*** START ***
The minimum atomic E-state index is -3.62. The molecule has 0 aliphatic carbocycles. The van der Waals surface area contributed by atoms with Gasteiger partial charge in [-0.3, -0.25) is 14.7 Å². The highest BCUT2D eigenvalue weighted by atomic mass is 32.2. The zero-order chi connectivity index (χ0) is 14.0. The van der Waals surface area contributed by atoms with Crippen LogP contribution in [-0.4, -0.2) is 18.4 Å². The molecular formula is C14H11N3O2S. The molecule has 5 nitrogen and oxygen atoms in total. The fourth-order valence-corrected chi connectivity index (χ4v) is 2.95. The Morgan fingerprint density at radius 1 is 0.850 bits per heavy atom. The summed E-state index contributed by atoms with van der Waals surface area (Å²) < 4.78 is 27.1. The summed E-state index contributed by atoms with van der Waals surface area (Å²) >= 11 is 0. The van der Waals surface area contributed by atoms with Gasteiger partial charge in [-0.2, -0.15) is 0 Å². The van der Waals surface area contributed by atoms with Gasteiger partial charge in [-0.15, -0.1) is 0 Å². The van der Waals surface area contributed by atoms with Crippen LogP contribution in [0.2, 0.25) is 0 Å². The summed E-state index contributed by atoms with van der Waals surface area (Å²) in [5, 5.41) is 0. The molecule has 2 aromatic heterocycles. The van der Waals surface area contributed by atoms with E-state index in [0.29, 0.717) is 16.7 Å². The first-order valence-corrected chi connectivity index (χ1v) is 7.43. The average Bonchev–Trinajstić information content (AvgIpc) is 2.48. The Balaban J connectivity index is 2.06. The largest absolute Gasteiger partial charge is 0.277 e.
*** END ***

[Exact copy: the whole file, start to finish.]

The minimum atomic E-state index is -3.62. The molecule has 0 aliphatic carbocycles. The van der Waals surface area contributed by atoms with Gasteiger partial charge in [-0.3, -0.25) is 14.7 Å². The highest BCUT2D eigenvalue weighted by atomic mass is 32.2. The zero-order chi connectivity index (χ0) is 14.0. The van der Waals surface area contributed by atoms with Crippen LogP contribution in [-0.4, -0.2) is 18.4 Å². The molecular formula is C14H11N3O2S. The molecule has 5 nitrogen and oxygen atoms in total. The fourth-order valence-corrected chi connectivity index (χ4v) is 2.95. The Morgan fingerprint density at radius 1 is 0.850 bits per heavy atom. The summed E-state index contributed by atoms with van der Waals surface area (Å²) < 4.78 is 27.1. The summed E-state index contributed by atoms with van der Waals surface area (Å²) >= 11 is 0. The van der Waals surface area contributed by atoms with Gasteiger partial charge in [-0.2, -0.15) is 0 Å². The van der Waals surface area contributed by atoms with Gasteiger partial charge in [-0.15, -0.1) is 0 Å². The van der Waals surface area contributed by atoms with Crippen LogP contribution in [0.2, 0.25) is 0 Å². The summed E-state index contributed by atoms with van der Waals surface area (Å²) in [5, 5.41) is 0. The molecule has 2 aromatic heterocycles. The van der Waals surface area contributed by atoms with E-state index in [0.29, 0.717) is 16.7 Å². The first-order valence-corrected chi connectivity index (χ1v) is 7.43. The average Bonchev–Trinajstić information content (AvgIpc) is 2.48. The Balaban J connectivity index is 2.06. The largest absolute Gasteiger partial charge is 0.277 e.